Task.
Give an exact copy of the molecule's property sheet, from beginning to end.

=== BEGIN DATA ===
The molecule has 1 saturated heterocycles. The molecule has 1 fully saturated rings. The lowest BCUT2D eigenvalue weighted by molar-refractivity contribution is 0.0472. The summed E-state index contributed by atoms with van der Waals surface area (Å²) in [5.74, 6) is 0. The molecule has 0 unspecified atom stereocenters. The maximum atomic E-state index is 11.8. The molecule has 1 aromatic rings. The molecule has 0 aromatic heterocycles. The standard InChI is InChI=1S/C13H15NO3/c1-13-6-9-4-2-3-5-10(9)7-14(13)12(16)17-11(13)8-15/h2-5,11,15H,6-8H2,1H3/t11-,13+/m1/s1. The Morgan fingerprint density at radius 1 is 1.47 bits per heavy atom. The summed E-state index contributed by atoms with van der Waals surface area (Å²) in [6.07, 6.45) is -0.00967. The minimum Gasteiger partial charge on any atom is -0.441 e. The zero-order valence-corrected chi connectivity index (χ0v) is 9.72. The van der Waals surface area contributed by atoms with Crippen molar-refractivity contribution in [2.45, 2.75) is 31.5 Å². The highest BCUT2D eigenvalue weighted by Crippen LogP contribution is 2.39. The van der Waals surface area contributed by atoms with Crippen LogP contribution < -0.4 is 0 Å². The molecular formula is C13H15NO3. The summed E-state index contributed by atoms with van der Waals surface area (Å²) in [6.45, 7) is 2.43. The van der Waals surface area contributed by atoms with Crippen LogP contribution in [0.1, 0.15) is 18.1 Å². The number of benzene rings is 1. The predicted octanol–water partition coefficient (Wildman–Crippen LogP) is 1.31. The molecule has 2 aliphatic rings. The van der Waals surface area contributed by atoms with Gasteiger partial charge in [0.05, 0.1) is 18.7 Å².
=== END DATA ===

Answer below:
The molecule has 1 saturated heterocycles. The molecule has 1 fully saturated rings. The lowest BCUT2D eigenvalue weighted by molar-refractivity contribution is 0.0472. The summed E-state index contributed by atoms with van der Waals surface area (Å²) in [5.74, 6) is 0. The molecule has 0 unspecified atom stereocenters. The maximum atomic E-state index is 11.8. The molecule has 1 aromatic rings. The molecule has 0 aromatic heterocycles. The standard InChI is InChI=1S/C13H15NO3/c1-13-6-9-4-2-3-5-10(9)7-14(13)12(16)17-11(13)8-15/h2-5,11,15H,6-8H2,1H3/t11-,13+/m1/s1. The Morgan fingerprint density at radius 1 is 1.47 bits per heavy atom. The summed E-state index contributed by atoms with van der Waals surface area (Å²) in [6.07, 6.45) is -0.00967. The minimum Gasteiger partial charge on any atom is -0.441 e. The zero-order valence-corrected chi connectivity index (χ0v) is 9.72. The van der Waals surface area contributed by atoms with Crippen molar-refractivity contribution in [2.45, 2.75) is 31.5 Å². The highest BCUT2D eigenvalue weighted by Crippen LogP contribution is 2.39. The van der Waals surface area contributed by atoms with Crippen LogP contribution < -0.4 is 0 Å². The molecular formula is C13H15NO3. The summed E-state index contributed by atoms with van der Waals surface area (Å²) in [6.45, 7) is 2.43. The van der Waals surface area contributed by atoms with Crippen LogP contribution in [0.1, 0.15) is 18.1 Å². The number of benzene rings is 1. The predicted octanol–water partition coefficient (Wildman–Crippen LogP) is 1.31. The molecule has 2 aliphatic rings. The van der Waals surface area contributed by atoms with Gasteiger partial charge in [0.05, 0.1) is 18.7 Å².